Though we have never before come anywhere close to its eradication, yet today this good news for the poor is literally “at hand.” Just before the recent worldwide re-emergence of nativism** and protectionism, the world’s nations audaciously set a goal of continuing this steep downward trend and eliminating extreme poverty globally by the year 2030… now only a decade away. I doubt we’ll get to zero, due to conflicts, disasters and climate change. Yet with sustained attention and effort, it could look much like the US unemployment rate by then, perhaps just 2-3 percent.

This is the greatest story and cause of my lifetime, and this amazing success is perhaps the greatest contribution our generation will bequeath to the world. This is the war worth fighting in our time; fighting in the name of the One who proclaimed the good news and then left us the task of bringing it forth from vision to reality. It’s the war worth giving my time, possessions and attention to. I may only be able to fight in the ‘Battle of Bedford Falls,’ but this is where my gifts and skills operate best and can best contribute to the cause, to winning this fight.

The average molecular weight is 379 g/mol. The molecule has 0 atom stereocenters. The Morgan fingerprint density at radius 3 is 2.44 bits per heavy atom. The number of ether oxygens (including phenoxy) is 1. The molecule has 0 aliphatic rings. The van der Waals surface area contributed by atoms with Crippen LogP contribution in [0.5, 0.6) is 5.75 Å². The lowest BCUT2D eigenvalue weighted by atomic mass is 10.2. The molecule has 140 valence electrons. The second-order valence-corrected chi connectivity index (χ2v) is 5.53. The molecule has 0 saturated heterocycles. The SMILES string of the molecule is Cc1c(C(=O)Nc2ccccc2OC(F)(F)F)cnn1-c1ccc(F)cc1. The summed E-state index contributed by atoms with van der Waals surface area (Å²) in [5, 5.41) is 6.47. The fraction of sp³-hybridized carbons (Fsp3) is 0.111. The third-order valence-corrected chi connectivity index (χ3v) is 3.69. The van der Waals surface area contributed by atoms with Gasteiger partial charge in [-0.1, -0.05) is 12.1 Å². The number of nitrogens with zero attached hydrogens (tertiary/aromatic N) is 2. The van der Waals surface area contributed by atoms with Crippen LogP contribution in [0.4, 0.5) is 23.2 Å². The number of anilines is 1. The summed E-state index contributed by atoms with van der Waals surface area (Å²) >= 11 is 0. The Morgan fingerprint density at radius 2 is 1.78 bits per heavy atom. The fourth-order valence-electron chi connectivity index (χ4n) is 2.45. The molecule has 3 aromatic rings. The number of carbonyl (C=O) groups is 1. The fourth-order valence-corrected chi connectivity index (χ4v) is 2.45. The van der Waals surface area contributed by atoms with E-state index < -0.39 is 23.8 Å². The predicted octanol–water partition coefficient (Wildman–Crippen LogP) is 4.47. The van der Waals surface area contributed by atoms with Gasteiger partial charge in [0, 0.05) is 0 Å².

George Bailey might have come to the end of his life and regretted he had not fought on the front lines, but no one finishes the movie and thinks this. We know that George did his duty, he played the cards he was dealt, he did what he could in support of a cause far greater than himself.

Going through colon cancer, I’ve thought lately about coming to the end of my own life.  I’m back in the fight now, finished with chemotherapy and hopefully with more long years stretched ahead of me. But short or long, I know of no cause which aligns so closely to the heart of God and the good news that Jesus brought. And as Isaiah 58:10 promises us, “If you spend yourselves on behalf of the hungry and satisfy the needs of the oppressed, then your light will rise in the darkness, and your night will become like the noonday.”